So, free culture is different than free software. What's the problem?

The results of not adopting a vision are that:

In short: legal and ethical incompatibilities and inconsistencies, no strong united push for maximizing freedom.

Remember Shareware?


15 minutes

Do people here remember shareware?

Where did it go?

We have been united by a clear, shared vision and goal around which a movement could be built. Even where don't agree on the reasons, we agree on the definitions (DFSG, Open Source Definition)

The result, ultimately, is more free software and more freedom. The fact that you're doing free software today and the fact that the movement succeeded is part of the reason that others looked to it for inspiration and started everything you see today.

Our Goal


18 minutes

So we want to build a social movement like the one that has brought us free software...

But, to do that, we need to know what freedom is. Where we are going. We need a definition.

Now, perhaps definition is a bad term. We really mean a goal. We need an idea of what that utopia is going to look like.

Through providing definitions, we seek to:

Of course, we also want a strong and symbiotic relationship with existing players including Creative Commons and

Who Gets To Define Free Culture


22 minutes

Who gets to decide what free culture is? Or who doesn't?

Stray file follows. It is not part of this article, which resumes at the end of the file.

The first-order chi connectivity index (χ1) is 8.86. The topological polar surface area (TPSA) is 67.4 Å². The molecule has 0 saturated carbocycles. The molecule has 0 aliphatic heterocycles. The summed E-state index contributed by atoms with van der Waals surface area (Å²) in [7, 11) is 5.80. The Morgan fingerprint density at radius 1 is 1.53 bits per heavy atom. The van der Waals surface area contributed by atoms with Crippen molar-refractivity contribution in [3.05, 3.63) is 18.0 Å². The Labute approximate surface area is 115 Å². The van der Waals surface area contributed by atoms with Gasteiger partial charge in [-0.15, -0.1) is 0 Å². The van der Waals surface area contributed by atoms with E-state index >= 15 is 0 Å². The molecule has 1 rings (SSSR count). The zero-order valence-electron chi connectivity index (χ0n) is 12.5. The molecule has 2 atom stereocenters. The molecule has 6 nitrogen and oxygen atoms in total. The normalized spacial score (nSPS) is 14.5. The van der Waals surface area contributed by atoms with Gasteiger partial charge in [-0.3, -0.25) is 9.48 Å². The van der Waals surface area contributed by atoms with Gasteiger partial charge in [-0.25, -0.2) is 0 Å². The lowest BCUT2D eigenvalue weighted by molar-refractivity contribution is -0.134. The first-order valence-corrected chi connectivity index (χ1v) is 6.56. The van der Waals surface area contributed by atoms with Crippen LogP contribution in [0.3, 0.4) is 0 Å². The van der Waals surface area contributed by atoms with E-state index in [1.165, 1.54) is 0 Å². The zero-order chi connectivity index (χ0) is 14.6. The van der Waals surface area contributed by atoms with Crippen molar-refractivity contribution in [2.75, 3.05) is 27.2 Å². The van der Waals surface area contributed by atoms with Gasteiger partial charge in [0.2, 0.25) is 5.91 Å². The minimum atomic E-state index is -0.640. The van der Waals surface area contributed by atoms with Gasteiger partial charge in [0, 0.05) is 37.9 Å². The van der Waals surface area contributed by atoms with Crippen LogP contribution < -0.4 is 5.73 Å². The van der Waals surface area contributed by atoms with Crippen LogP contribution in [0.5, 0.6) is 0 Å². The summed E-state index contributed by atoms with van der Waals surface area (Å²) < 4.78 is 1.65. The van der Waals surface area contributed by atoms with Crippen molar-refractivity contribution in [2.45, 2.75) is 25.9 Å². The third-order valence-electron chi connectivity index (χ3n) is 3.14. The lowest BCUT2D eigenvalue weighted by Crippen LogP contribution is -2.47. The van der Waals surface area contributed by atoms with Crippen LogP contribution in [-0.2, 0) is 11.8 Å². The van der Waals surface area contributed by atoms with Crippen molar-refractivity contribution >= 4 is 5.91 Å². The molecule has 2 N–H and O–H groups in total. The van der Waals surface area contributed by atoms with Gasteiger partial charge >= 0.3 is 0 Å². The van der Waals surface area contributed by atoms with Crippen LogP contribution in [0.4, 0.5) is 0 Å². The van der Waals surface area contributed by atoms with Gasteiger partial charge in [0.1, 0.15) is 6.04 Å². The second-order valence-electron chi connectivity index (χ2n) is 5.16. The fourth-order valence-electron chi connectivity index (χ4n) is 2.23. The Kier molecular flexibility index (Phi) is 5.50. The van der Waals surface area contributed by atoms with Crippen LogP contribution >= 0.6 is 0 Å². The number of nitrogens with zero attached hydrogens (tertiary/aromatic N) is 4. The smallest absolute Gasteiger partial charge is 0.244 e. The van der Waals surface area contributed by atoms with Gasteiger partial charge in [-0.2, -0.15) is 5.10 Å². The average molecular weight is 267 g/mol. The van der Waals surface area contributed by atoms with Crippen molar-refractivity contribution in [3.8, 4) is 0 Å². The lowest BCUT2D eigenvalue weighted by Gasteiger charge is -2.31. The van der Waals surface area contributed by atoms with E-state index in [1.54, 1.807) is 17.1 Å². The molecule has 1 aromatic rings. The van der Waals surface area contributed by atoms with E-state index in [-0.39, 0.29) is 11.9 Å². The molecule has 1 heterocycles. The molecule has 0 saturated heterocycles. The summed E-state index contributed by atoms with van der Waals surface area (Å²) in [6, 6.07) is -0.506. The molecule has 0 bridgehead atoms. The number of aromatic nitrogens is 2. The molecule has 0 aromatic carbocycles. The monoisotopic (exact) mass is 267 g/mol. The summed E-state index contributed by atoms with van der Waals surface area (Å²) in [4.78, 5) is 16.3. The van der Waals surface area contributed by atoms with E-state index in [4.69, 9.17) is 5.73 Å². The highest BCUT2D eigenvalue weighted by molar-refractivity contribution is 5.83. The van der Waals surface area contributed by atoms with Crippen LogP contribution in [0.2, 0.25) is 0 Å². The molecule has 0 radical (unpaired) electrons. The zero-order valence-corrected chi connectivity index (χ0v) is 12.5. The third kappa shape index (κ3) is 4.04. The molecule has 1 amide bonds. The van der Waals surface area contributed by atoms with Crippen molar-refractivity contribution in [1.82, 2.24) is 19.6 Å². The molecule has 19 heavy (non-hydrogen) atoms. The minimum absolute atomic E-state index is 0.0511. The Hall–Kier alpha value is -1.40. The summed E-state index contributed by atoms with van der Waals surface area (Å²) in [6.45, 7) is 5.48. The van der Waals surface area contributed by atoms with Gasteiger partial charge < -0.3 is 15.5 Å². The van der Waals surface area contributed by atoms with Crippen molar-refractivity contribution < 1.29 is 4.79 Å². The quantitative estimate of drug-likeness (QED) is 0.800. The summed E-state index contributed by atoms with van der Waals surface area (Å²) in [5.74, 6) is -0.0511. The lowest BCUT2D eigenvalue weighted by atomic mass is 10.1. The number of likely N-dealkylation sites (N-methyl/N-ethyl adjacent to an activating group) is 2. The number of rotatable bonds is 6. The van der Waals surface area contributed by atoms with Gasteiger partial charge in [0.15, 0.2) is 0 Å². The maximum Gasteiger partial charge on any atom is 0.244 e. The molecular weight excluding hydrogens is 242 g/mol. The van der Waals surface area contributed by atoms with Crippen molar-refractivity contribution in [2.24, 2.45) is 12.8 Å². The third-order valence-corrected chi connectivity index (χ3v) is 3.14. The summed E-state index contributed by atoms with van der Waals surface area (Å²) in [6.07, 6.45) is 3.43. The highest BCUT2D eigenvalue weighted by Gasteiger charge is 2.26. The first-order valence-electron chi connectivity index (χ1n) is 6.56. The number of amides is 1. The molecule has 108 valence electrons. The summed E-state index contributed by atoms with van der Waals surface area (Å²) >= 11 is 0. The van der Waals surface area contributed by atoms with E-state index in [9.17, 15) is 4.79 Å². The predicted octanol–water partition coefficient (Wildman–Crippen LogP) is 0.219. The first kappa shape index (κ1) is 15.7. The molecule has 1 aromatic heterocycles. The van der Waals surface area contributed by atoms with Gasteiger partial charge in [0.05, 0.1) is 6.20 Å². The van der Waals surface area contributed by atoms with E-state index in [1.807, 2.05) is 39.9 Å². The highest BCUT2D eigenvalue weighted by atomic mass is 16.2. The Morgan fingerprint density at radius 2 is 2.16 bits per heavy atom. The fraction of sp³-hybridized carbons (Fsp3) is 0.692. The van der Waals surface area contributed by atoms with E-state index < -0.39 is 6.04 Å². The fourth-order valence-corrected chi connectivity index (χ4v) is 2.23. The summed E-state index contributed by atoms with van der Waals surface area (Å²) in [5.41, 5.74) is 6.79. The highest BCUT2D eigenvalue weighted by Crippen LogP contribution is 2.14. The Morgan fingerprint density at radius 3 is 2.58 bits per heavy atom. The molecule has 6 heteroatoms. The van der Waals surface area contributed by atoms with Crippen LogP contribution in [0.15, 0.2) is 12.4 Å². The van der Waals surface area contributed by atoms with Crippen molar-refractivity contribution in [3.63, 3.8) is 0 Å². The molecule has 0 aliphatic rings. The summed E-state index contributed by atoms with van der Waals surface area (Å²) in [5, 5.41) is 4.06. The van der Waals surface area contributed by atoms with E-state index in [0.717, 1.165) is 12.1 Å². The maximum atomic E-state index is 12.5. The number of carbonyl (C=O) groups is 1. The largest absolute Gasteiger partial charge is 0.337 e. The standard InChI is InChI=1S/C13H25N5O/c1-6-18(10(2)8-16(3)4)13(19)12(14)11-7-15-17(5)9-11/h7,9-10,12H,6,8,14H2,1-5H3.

My answer (after thinking) is controversial: Anyone!

I've been interested in waiting for someone else. I edit Wikipedia a lot and I do art projects 3-4 times a year, but I don't speak for all artists.

But wait, do FSF members speak for all software programmers?

It's not clear looking at this room but free software is still a pretty crazy idea. But 5 years ago, it was way crazier. There are more of us today than there were 5 years ago, and 10 years ago.

The point:

We're not right because we're popular or because most programmers agree.

We are are right because we have made a very an ethically correct argument that software must be free. Not even everyone believes it. And not everyone who uses free software believes it, but it's why.

Our Definition


27 minutes

So a small group of Wikipedians and hackers and artists and musicians (and a lawyer) decided put out something and have a discussion and argument about it. Our definition might not win but it's a good place to start.

Unsurprising, we ended up using a wiki. :)

The conclusion, the Definition of Free Cultural Works, that we've come to argues that these are essential:

Free cultural works must also:

Therefore the FCED encompasses existing definitions like Open Source/Free Software Definition.

The keys issues that we're not talking about in the definition involve:

Our History and The Future


32 minutes

Our work so far:

Things in progress (and ways you can help):

So I want to end this talk with a call for help. If these are things believe in, you, in this room, are the people who can make it happen.

If you disagree with our definition. We want your help:

If you do agree. We want your help:

We, together, can build a real social movement for freedom. Erik Möller and myself do not a social movement make but this room has the vision and the power and the people.

We are already building a free world. Now lets let people know why.


35 minutes